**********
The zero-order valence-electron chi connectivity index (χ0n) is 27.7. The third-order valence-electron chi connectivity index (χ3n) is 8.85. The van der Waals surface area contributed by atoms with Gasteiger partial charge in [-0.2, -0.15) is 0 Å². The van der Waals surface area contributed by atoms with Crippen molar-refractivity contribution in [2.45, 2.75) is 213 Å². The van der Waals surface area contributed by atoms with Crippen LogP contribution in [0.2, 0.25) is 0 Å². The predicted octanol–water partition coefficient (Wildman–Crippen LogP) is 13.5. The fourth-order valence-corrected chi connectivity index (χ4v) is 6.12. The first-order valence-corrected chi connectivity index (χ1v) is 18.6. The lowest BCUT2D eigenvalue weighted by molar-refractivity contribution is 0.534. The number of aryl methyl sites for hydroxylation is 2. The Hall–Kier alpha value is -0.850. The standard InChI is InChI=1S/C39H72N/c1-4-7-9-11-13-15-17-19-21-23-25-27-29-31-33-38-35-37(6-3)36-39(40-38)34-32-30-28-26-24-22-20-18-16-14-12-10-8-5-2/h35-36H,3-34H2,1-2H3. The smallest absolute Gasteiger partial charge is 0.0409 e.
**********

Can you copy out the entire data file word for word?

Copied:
The zero-order valence-electron chi connectivity index (χ0n) is 27.7. The third-order valence-electron chi connectivity index (χ3n) is 8.85. The van der Waals surface area contributed by atoms with Gasteiger partial charge in [-0.2, -0.15) is 0 Å². The van der Waals surface area contributed by atoms with Crippen molar-refractivity contribution in [2.45, 2.75) is 213 Å². The van der Waals surface area contributed by atoms with Crippen LogP contribution in [0.2, 0.25) is 0 Å². The predicted octanol–water partition coefficient (Wildman–Crippen LogP) is 13.5. The fourth-order valence-corrected chi connectivity index (χ4v) is 6.12. The first-order valence-corrected chi connectivity index (χ1v) is 18.6. The lowest BCUT2D eigenvalue weighted by molar-refractivity contribution is 0.534. The number of aryl methyl sites for hydroxylation is 2. The Hall–Kier alpha value is -0.850. The standard InChI is InChI=1S/C39H72N/c1-4-7-9-11-13-15-17-19-21-23-25-27-29-31-33-38-35-37(6-3)36-39(40-38)34-32-30-28-26-24-22-20-18-16-14-12-10-8-5-2/h35-36H,3-34H2,1-2H3. The smallest absolute Gasteiger partial charge is 0.0409 e.